We want to hear from the parents also we want to hear from the teachers about the students. When I read the reviews about the school my children go to, it is so true! Unfortunately, they are new reviews although the school is older. Had I seen, I would have avoided it completely. The schools lock in the parents as the companies are paying for schooling, you can’t just remove your children after all that official process, schools take full advantage of that. It is very frustrating, we are really sick of being played by the schools.
    Thank you for all you input, we read absolutely everything trying to educate ourselves as parents!

    Like

  10. gypsie says:

    It would be great to find an area on the reviews addressing appropriateness/ease for for singles working in the school/ city.

    Like

  11. ExpatAbroad says:

    I would like to see a more balanced review of the schools. I am very disheartened right now looking through all the schools because 90% are negative. The truth is that most teachers write reviews to vent. All too often, I wish I could get a few other teacher’s perspectives on the school. Could ISR send out free month invitations to teachers at schools to evaluate that particular school to get a more balanced representation? A few free accounts would motivate those teachers to do a review and prospective teachers would get a more balanced evaluation of that school.

    Like

    • Natalie says:

      Very good idea. Perhaps approach The International Educator or another group with a member list full of international teachers and send out invitations. I have been an international teacher for 6 years but I only just stumbled upon this site this week. My school had not been reviewed yet. I consider my review to be fair and balanced. But, ultimately, I advised against working at my school. The reality is that one does not seek out a site like this until one has worked at an international school that is SO BAD that you want to do your best to make sure that NO ONE has to endure the hell that you have just endured. That is how I found this site. I am shopping for a new position and wanted to make sure that I do not have another repeat of my current post.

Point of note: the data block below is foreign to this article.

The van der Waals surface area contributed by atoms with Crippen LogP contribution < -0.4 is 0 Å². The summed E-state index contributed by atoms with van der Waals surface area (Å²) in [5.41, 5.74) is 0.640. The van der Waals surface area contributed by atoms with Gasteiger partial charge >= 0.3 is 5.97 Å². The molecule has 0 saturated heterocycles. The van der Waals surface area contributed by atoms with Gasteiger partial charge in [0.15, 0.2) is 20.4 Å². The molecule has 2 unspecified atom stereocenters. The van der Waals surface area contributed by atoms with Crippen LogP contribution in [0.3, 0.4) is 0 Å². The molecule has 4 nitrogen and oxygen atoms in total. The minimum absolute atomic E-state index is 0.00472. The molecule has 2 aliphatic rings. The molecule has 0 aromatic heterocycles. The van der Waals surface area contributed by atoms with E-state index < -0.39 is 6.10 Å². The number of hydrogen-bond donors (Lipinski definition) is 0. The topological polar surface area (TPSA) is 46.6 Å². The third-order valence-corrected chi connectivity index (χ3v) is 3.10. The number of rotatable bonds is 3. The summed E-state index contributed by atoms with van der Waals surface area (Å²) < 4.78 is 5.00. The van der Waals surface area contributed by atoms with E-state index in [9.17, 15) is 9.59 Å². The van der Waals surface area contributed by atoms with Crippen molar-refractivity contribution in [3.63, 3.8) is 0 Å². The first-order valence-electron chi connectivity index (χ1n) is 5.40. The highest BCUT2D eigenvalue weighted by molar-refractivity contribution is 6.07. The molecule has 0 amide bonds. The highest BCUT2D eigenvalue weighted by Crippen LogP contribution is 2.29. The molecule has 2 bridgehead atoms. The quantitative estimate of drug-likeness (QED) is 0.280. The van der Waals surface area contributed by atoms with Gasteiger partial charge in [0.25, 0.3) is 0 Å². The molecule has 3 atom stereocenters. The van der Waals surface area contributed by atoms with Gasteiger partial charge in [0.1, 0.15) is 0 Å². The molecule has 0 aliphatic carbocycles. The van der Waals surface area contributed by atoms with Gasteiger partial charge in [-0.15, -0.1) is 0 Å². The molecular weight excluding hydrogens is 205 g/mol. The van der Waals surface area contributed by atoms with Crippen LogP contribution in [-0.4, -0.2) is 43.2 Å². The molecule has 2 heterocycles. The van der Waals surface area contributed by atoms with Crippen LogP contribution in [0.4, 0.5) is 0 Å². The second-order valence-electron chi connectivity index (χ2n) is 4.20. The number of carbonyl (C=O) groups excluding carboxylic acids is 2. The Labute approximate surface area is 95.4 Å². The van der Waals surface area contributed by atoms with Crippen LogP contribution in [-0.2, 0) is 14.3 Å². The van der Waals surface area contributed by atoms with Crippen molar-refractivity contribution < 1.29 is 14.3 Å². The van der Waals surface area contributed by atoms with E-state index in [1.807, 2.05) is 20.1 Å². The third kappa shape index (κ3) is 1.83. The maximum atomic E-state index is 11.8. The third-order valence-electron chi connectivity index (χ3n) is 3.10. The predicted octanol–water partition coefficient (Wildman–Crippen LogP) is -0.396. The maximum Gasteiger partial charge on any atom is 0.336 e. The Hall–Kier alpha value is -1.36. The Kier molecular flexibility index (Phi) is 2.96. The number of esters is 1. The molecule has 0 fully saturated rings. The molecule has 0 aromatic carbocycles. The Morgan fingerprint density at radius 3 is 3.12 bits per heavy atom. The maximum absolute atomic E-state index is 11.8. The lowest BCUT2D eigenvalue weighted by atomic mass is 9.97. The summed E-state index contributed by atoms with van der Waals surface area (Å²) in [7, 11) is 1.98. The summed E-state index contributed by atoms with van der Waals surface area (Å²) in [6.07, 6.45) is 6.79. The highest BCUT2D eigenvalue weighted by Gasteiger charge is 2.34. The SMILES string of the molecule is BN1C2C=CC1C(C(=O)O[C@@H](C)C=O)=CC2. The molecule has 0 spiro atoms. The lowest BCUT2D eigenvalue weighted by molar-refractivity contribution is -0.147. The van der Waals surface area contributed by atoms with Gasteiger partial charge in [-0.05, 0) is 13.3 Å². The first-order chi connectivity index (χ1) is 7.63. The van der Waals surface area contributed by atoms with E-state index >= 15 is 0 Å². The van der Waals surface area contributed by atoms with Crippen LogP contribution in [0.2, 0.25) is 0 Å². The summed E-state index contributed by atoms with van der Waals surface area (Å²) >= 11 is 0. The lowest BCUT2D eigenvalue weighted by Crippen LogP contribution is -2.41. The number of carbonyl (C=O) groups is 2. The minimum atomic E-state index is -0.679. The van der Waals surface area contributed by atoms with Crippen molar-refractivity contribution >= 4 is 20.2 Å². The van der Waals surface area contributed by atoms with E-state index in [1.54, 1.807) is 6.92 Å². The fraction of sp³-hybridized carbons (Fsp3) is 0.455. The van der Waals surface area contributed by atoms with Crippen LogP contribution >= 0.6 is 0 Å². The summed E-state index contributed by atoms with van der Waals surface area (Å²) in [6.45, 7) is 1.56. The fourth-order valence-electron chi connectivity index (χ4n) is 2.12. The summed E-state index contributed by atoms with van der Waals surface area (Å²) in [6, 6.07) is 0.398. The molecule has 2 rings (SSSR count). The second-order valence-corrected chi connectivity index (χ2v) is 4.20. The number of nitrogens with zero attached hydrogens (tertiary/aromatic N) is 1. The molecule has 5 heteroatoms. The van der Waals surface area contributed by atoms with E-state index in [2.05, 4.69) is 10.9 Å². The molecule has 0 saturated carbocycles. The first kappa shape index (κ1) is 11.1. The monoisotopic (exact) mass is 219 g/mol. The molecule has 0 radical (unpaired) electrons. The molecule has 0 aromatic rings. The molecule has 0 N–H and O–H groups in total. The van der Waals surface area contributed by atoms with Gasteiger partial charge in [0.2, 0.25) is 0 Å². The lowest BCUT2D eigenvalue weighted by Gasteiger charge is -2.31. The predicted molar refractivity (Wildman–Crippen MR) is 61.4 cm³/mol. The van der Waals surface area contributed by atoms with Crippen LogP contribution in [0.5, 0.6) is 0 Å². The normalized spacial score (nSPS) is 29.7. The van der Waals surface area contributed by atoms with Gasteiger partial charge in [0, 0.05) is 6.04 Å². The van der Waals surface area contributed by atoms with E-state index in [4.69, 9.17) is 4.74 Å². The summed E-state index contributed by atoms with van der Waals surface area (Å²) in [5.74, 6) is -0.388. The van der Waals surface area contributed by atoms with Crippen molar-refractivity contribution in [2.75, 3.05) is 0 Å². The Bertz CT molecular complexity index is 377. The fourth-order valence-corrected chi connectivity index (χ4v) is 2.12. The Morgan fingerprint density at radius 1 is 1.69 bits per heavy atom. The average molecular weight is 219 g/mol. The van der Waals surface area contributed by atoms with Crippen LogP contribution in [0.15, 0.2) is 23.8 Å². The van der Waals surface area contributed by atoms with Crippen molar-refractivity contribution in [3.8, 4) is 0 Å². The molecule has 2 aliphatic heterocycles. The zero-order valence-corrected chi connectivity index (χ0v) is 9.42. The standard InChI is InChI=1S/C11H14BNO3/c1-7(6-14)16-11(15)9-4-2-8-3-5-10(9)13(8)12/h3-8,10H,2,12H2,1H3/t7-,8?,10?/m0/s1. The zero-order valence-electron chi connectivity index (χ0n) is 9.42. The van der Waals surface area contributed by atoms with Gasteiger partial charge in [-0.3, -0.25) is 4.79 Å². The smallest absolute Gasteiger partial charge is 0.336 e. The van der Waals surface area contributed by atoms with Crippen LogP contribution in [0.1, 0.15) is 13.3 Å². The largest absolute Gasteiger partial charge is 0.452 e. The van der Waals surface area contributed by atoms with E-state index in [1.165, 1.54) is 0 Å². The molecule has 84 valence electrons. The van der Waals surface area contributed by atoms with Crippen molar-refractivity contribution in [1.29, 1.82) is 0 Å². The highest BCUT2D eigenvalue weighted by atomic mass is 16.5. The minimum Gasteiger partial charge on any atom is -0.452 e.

Like

  12. Joseph says:

    I think what we would like to see most is an easy to access table which summarizes the contracts on offer from each school – at least with as much up to date information as you can access, or which people are prepared to anonymously share with you
    the rating system of 1 to 10 is entirely subjective.
    Something with the following headings would be great, would give us a chance to make easy and quick comparisons and may even encourage competitive schools to want to see their numbers at the top, rather than the bottom, of the table

    Monthly Salary / Yearly Salary / Accommodation Allowance / Flights Reimbursed / Health Insurance / Gratuity / Taxation Rate / etc.

    then if a teacher was interested in saying working in Vietnam they would quickly be able to see a comparison with other schools in the region – at least in terms of salary

    Like

    • ExpatAbroad says:

      I second that. Would be nice to get that info rather than having to give 200 bucks to SEARCH or ISS for that same info

      Like

  13. anon says:

    Sorry that people get slammed but this site would be about as active as the Facebook sites for international Teachers (1 post every 6 months) if we had to name ourselves. I am afraid to even ask positive question on facebook for fear that someone will get the wrong idea. People are free to post rebuttals at any time. One negative review from 5 years ago is not going to affect my decision, but 15 reviews is much different.

    Does ISR have the ability to make sure that one membership is not revenge reviewing a school or director over and over within a short time?

    Like

  14. Jim S. says:

    There should be a private section where you can see if you have been ‘blacklisted” and if so , what does it say. I had a friend who was black listed and none of it was her fault.